Herman Wallace, a member of the “Angola Three” who were accused of fatally stabbing a prison guard in 1972, was released from a Louisiana prison late Tuesday after spending 41 years in solitary confinement for a crime he continuously insisted he did not commit. Now, after a terminal liver cancer diagnosis, Wallace’s legal team hopes that he can finally get adequate care upon his release.
"Tonight, Herman Wallace has left the walls of Louisiana prisons and will be able to receive the medical care that his advanced liver cancer requires," his legal team said in a statement.
U.S. District Chief Judge Brian Jackson overturned Wallace’s 1974 murder conviction for the death of 23-year-old prison guard Brent Miller, saying that he did not receive a fair trial as required under the U.S. Constitution. At the time, women were excluded from the grand jury in Wallace’s case — a fact which the Judge Jackson believed was strategic in nabbing a conviction on the charges. After reviewing the case, Jackson said Wallace’s immediate release was the only option.
"The record in this case makes clear that Mr. Wallace's grand jury was improperly chosen in violation of the Fourteenth Amendment's guarantee of 'the equal protection of the laws' ... and that the Louisiana courts, when presented with the opportunity to correct this error, failed to do so," Jackson wrote. "Our Constitution requires this result even where, as here, it means overturning Mr. Wallace's conviction nearly forty years after it was entered."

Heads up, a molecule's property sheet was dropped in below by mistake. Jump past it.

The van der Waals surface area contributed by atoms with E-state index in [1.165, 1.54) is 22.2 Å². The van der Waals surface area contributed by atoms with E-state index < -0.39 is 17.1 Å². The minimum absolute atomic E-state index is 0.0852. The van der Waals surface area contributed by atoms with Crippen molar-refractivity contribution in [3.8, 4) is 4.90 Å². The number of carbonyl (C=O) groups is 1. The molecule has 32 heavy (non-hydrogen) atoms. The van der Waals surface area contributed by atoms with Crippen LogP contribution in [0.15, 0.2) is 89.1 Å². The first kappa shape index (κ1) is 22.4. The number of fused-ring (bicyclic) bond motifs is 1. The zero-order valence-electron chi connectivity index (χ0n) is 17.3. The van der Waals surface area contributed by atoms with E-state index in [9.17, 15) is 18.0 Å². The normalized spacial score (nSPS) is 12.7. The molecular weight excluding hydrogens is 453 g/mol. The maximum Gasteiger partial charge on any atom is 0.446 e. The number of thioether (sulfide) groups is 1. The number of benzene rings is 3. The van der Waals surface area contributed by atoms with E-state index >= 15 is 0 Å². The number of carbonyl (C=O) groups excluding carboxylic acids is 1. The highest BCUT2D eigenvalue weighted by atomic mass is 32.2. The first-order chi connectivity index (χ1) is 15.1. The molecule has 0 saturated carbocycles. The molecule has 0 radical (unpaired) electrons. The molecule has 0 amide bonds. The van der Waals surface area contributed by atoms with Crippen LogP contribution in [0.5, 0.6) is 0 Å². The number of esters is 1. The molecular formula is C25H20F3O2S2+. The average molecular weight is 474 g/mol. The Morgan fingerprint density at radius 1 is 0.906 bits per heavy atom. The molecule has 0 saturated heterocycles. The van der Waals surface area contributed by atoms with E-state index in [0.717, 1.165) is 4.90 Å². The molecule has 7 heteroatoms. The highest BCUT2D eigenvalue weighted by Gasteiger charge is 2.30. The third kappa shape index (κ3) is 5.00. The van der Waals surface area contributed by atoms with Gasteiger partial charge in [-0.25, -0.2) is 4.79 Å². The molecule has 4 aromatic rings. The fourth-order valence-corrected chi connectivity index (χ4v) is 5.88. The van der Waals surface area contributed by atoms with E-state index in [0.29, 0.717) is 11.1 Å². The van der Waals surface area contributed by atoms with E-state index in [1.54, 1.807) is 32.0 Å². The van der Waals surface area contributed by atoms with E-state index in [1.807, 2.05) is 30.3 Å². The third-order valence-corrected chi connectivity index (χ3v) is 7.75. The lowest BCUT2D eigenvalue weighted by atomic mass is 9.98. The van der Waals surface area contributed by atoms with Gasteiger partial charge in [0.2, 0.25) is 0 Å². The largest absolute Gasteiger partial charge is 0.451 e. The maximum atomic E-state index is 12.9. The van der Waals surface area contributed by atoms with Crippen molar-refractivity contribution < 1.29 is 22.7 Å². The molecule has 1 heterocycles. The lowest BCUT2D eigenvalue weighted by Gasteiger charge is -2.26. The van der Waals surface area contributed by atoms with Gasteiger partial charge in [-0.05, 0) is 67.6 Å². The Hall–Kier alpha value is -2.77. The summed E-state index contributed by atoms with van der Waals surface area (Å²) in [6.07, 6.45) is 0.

Some believed that Wallace’s conviction, along with the conviction of two other inmates for the stabbing death of Miller, was racially motivated. According to the NY Daily News, Wallace was initially incarcerated at Louisiana’s Angola prison farm for armed robbery. He founded a Black Panther Party chapter at the prison, which had a large African American population and an entirely Caucasian prison guard staff. When Miller was killed during a prison riot, Wallace was one of three prisoners charged with the crime.
"They were targeted for their political views," said George Kendall, Wallace’s attorney. "It is Mr. Wallace's hope that this litigation will help ensure that others, including his lifelong friend and fellow 'Angola 3' member, Albert Woodfox, do not continue to suffer such cruel and unusual confinement even after Mr. Wallace is gone," the legal team added in a statement.